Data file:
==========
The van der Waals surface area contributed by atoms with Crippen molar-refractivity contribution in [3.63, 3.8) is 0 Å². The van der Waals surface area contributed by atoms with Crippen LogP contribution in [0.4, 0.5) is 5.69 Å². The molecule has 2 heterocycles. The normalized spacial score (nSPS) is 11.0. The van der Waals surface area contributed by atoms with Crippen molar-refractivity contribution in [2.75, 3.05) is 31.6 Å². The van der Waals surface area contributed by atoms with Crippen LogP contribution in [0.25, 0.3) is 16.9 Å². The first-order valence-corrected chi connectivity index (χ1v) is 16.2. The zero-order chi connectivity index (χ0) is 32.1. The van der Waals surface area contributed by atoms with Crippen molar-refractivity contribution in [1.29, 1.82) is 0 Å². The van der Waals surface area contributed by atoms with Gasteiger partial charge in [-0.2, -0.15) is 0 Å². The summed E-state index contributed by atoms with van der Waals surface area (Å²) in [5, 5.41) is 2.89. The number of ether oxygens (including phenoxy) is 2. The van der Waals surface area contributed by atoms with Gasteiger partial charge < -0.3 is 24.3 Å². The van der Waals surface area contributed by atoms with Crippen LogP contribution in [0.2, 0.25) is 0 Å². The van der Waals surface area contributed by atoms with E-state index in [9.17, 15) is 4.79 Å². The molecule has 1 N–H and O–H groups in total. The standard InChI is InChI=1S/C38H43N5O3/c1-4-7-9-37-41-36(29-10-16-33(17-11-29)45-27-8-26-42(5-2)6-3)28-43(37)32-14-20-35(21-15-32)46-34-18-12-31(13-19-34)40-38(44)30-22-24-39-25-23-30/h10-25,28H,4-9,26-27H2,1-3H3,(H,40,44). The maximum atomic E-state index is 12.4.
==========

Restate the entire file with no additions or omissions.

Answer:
The van der Waals surface area contributed by atoms with Crippen molar-refractivity contribution in [3.63, 3.8) is 0 Å². The van der Waals surface area contributed by atoms with Crippen LogP contribution in [0.4, 0.5) is 5.69 Å². The molecule has 2 heterocycles. The normalized spacial score (nSPS) is 11.0. The van der Waals surface area contributed by atoms with Crippen molar-refractivity contribution in [2.75, 3.05) is 31.6 Å². The van der Waals surface area contributed by atoms with Crippen LogP contribution in [0.25, 0.3) is 16.9 Å². The first-order valence-corrected chi connectivity index (χ1v) is 16.2. The zero-order chi connectivity index (χ0) is 32.1. The van der Waals surface area contributed by atoms with Crippen molar-refractivity contribution in [1.29, 1.82) is 0 Å². The van der Waals surface area contributed by atoms with Gasteiger partial charge in [-0.2, -0.15) is 0 Å². The summed E-state index contributed by atoms with van der Waals surface area (Å²) in [5, 5.41) is 2.89. The number of ether oxygens (including phenoxy) is 2. The van der Waals surface area contributed by atoms with Gasteiger partial charge < -0.3 is 24.3 Å². The van der Waals surface area contributed by atoms with Crippen LogP contribution in [0.2, 0.25) is 0 Å². The van der Waals surface area contributed by atoms with E-state index in [9.17, 15) is 4.79 Å². The molecule has 1 N–H and O–H groups in total. The standard InChI is InChI=1S/C38H43N5O3/c1-4-7-9-37-41-36(29-10-16-33(17-11-29)45-27-8-26-42(5-2)6-3)28-43(37)32-14-20-35(21-15-32)46-34-18-12-31(13-19-34)40-38(44)30-22-24-39-25-23-30/h10-25,28H,4-9,26-27H2,1-3H3,(H,40,44). The maximum atomic E-state index is 12.4.